Timeliness Versus Happiness

Me in my natural habitat, wearing lolita fashion at an anime convention while drinking bubble tea.

It dawned on me recently that I’ve been writing and blogging about anime off and on for about ten years. In those ten years, the landscape of anime fandom has changed dramatically.

Back in Spring 2007, I was still posting my thoughts about anime on Livejournal(!). That season was huge for new anime – over 60 new anime series, including classics that people still enjoy today like Tengen Toppa Gurren LagannLucky Star, and Big Windup!. There were also several sleeper hits and some lesser-known series that were great, but may not have been quite so influential, like Toward the TerraThe Skull ManBokurano, and Moribito: Guardian of the Spirit. It was even the season during which my favorite anime, Dennou Coil, was first broadcast. If you want to read more about great anime from this year, you can check out The Fandom Post’s “10 Years Later” retrospective article series. As much as I’d personally love to talk in detail about all of my favorite anime series from that year, that’s not really what this post is about.

As I mentioned before, our ways of engaging with anime and anime fandom have changed quite a bit in the last ten years. In 2007, watching anime week-to-week was a lot less user-friendly or intuitive. Simulcast streams didn’t exist; keeping up with weekly broadcasts meant either living in Japan and watching them on television (not a possible reality for most of us), or finding a less scrupulous way of obtaining them via bittorrent, generally with some turnaround time built-in since unofficial translators needed to get the raw first. It was a pain in the ass to gain a comprehensive view of the anime coming out every quarter, just because the information wasn’t centralized and neither was the distribution. When I started my “S1E1” project (thanks forever to Boris for the catchy title), I did it because I wanted to keep up with the anime fandom, (selfishly) wanted to help keep my friends in the anime fandom, and had a strong desire to keep writing creatively about the fandom into which I was putting a lot of my energy. I decided to be that person who put in the leg work of checking out all the available anime shows and who had the “inside scoop” on what was worthwhile.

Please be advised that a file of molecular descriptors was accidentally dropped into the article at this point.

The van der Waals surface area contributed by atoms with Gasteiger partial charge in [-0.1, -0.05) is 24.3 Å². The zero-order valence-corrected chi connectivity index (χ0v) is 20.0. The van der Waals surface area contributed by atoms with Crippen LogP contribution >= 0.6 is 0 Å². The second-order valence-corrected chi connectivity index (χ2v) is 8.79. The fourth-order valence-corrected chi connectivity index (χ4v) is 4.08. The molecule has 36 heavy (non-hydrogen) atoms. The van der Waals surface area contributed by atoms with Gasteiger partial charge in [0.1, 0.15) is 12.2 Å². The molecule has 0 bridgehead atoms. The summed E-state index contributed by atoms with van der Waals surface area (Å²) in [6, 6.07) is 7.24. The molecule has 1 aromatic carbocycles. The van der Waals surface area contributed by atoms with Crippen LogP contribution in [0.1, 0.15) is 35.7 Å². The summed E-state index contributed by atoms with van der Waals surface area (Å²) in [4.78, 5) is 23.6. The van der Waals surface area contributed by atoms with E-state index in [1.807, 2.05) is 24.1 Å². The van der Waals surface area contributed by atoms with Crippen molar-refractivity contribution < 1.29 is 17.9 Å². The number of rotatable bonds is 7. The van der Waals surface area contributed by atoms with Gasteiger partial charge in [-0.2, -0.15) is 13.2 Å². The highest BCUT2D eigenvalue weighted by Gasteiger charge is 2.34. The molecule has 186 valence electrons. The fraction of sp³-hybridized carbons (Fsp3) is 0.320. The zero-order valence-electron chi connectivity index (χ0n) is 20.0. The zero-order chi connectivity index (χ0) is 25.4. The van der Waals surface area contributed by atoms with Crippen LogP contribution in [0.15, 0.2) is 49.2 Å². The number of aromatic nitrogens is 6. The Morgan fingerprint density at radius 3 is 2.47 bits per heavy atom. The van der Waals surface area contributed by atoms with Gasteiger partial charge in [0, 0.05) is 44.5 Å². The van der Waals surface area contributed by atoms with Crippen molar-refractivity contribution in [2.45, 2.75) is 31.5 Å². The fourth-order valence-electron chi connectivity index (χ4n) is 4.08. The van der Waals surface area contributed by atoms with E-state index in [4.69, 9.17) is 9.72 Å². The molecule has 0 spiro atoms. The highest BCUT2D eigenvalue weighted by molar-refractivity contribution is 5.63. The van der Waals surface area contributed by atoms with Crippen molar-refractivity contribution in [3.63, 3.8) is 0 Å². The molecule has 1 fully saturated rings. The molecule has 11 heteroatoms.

For a long time I think I filled that void. The Anime News Network seasonal preview guides have been around for a long time, but they didn’t always cover every season, so I felt that I was of some use there. Most anime discussion also seemed to take place in forums, too, so I wanted a different platform where I could share my thoughts. I started with a more typical website first (thanks again, Boris) and then ended up with the blog format that was a closer precursor to what I’m doing nowadays. I wasn’t a great writer then – I had one dude who liked to pick on me for my propensity to use the word “crap” to describe zero-effort junk shows, which was lazy (but kind of funny, let’s be honest with ourselves), but I was enthusiastic, and did my best to cover every anime that I could find. I gained a modest but friendly following of readers – many people I knew in person, but others who just happened to stop by and say “hi.” I interacted with cool people in the anime fandom over Twitter once Twitter became a “thing.” It was pretty awesome and I loved doing it.